database  |   user    | cl_active | cl_waiting | sv_active | sv_idle | sv_used | sv_tested | sv_login | maxwait | maxwait_us | pool_mode 
 pgbounce  | postgres  |         1 |          4 |         1 |       0 |       0 |         0 |        0 |      28 |     438170 | session

Each client connection will be executed over the available database connection, one after another. This is a case with a single database connection. If the connection count and pool size can be increased, multiple client connections can hit the server at the same time and queue size drops. The following is a case with two connections (pool size two) to the database.

database  |   user    | cl_active | cl_waiting | sv_active | sv_idle | sv_used | sv_tested | sv_login | maxwait | maxwait_us | pool_mode 
 pgbounce  | postgres  |         2 |          1 |         2 |       0 |       0 |         0 |        0 |       4 |     978081 | session

Putting Connection Queueing into a Simple Test

This is not an extensive benchmarking, but a quick test to see the benefits for a typical host with two virtual CPUs. I have created 20 active connections to PostgreSQL with select-only load using pgbench.

pgbench -c 20 -j 20 -h pghost -U postgres -S -T 100

As the 20 server processes started running, the load average went out of the roof.

As you can see in the screenshot, the load average spiked to 17+. And as expected, the server response also becomes very poor consistently.

time ssh -t postgres@pghost 'ls -l'
real 0m17.768s
user 0m0.019s
sys 0m0.007s

At this stage, I tried sending the same 20 active connections through the connection queue of pgbouncer with pool size four (default_pool_size=4). The pgbouncer is at the client-side.

Since there are only four server-side processes, the load average dropped drastically. The maximum I could see is 1.73:

The server response is also very good.

$ time ssh -t postgres@pghost 'ls -l'
real 0m0.559s
user 0m0.021s
sys 0m0.008s

A load average of 17+ vs 1.73! That must be too good to be true.

There was a bit of skepticism about whether the low load on the server and the better server response is coming at the cost of database throughput.  I was expecting to see not-so-great throughput numbers. So I took the same test to a more consistently-performing platform (AWS r5.large with two virtual CPUs) again. To a bit of surprise, the numbers were even better.

The following are the numbers I got. At least it is not bad; it’s better. 5% better.

Direct With Queueing
20190.301781 21663.454921
20308.115945 21646.195661
20434.780692 21218.44989

Since we are using just four connections on the database side in this case, it also gives us the opportunity to reduce the max_connection value on the database side. Another check was whether switching to transaction-level pooling can save more because the database connection will be back to the pool and it could serve another client connection after each transaction. This could result in better concurrency.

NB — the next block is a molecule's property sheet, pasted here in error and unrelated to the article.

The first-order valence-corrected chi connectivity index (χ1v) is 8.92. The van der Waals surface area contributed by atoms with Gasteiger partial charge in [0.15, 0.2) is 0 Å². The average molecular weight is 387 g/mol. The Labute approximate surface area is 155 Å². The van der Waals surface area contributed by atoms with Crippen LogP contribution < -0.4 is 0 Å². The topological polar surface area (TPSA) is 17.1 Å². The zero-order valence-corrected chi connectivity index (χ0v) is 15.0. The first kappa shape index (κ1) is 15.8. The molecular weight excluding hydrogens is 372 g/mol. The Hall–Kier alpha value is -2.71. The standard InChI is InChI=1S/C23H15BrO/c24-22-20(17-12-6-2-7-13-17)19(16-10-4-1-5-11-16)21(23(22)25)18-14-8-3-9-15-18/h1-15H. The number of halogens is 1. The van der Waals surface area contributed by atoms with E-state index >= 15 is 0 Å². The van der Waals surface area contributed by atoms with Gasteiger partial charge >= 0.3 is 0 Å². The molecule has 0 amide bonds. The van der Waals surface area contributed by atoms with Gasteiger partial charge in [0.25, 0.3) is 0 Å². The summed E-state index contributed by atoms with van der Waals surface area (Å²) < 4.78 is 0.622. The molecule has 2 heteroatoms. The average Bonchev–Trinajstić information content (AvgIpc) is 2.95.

Queue + max_ connection=5 Queue + max_connection=5 + transaction level pool
21897.685891 23318.655016
21913.841813 23486.485856
21933.129685 23633.39607

As expected, it delivered even better numbers. I would like to encourage readers to do more tests and proper benchmarking.

Summary and References

A really large number of application/client connections can be multiplexed over a very few database connections using the connection queueing. This queue helps in absorbing any spike in connections without overloading the database server. Instead of session processes queueing up on the OS scheduler/run queue, the connections can be kept outside safely and the database server can operate at full-throttle without any contentions. Streamlined database traffic results in better throughput also.


Deploying Any Version of Leading Open Source Databases for Tests and Experiments

Deploying Any Version of Leading Open Source Databases

Deploying Any Version of Leading Open Source DatabasesI want to present a tool for running a specific version of open source databases in a single instance, replication setups, and Kubernetes. AnyDbVer deploys MySQL/MariaDB/MongoDB/PostgreSQL for testing and experiments.

It Could Be Started By…

Docker (or Podman) or dbdeployer (MySQL-Sandbox successor) could also start a specific database version, but such installations are significantly different from production setups.

Ansible Playbook

There is an Ansible playbook with few roles configurable by environment variables.

Bash Scripts

You may ignore the Ansible layer because the ./anydbver bash script hides it.

In LXD containers

It’s not practical to reserve physical servers or virtual machines for all tasks. Frequently you need just a few database instances and the ability to restart it with systemd and check logs with journalctl. AnydbVer spawns one or more Linux Containers managed by Canonical (Ubuntu) LXD, and LXD containers support systemd not using a layered filesystem setup.

Best Performance with Linux Running on Hardware Directly

Linux Containers is not an emulation layer. From the “host” system, you can see all processes and files created by containers. Thus the performance is very similar to the same database running on a physical server.

You Can Run Vagrant + VirtualBox as Well, For Other OS

LXD setup is relatively easy, but sometimes you may need to run AnydbVer just with a few commands. Vagrant could start an unmodified Ubuntu virtual machine and automatically configure AnydbVer for you.